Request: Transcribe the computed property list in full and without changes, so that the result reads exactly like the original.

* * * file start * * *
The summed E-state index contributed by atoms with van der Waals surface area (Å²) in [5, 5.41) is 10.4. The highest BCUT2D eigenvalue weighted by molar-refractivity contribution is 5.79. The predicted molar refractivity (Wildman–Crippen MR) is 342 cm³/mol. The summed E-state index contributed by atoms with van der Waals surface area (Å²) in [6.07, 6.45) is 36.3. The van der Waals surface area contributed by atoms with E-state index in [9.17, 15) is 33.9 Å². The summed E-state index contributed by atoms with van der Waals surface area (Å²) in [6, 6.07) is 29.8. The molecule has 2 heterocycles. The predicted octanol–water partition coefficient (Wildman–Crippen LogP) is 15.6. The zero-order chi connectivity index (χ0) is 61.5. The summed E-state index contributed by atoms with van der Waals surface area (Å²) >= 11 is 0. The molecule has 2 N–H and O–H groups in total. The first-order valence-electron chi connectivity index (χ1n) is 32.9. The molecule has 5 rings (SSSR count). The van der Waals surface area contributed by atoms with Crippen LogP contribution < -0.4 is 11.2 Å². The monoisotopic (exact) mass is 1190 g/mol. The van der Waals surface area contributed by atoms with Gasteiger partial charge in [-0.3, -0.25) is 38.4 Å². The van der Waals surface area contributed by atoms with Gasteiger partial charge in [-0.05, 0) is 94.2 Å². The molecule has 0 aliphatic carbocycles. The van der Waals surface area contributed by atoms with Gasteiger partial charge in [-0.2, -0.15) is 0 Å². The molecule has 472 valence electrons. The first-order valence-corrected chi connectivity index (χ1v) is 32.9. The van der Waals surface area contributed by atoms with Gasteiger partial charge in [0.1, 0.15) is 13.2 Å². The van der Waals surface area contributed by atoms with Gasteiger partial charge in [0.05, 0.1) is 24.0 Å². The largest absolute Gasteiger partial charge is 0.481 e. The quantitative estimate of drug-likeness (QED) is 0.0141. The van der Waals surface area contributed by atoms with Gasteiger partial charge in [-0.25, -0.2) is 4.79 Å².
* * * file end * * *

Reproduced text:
The summed E-state index contributed by atoms with van der Waals surface area (Å²) in [5, 5.41) is 10.4. The highest BCUT2D eigenvalue weighted by molar-refractivity contribution is 5.79. The predicted molar refractivity (Wildman–Crippen MR) is 342 cm³/mol. The summed E-state index contributed by atoms with van der Waals surface area (Å²) in [6.07, 6.45) is 36.3. The van der Waals surface area contributed by atoms with E-state index in [9.17, 15) is 33.9 Å². The summed E-state index contributed by atoms with van der Waals surface area (Å²) in [6, 6.07) is 29.8. The molecule has 2 heterocycles. The predicted octanol–water partition coefficient (Wildman–Crippen LogP) is 15.6. The zero-order chi connectivity index (χ0) is 61.5. The summed E-state index contributed by atoms with van der Waals surface area (Å²) >= 11 is 0. The molecule has 2 N–H and O–H groups in total. The first-order valence-electron chi connectivity index (χ1n) is 32.9. The molecule has 5 rings (SSSR count). The van der Waals surface area contributed by atoms with Crippen LogP contribution < -0.4 is 11.2 Å². The monoisotopic (exact) mass is 1190 g/mol. The van der Waals surface area contributed by atoms with Gasteiger partial charge in [-0.3, -0.25) is 38.4 Å². The van der Waals surface area contributed by atoms with Gasteiger partial charge in [-0.05, 0) is 94.2 Å². The molecule has 0 aliphatic carbocycles. The van der Waals surface area contributed by atoms with Gasteiger partial charge in [-0.2, -0.15) is 0 Å². The molecule has 472 valence electrons. The first-order valence-corrected chi connectivity index (χ1v) is 32.9. The van der Waals surface area contributed by atoms with Gasteiger partial charge in [0.1, 0.15) is 13.2 Å². The van der Waals surface area contributed by atoms with Gasteiger partial charge in [0.05, 0.1) is 24.0 Å². The largest absolute Gasteiger partial charge is 0.481 e. The quantitative estimate of drug-likeness (QED) is 0.0141. The van der Waals surface area contributed by atoms with Gasteiger partial charge in [-0.25, -0.2) is 4.79 Å².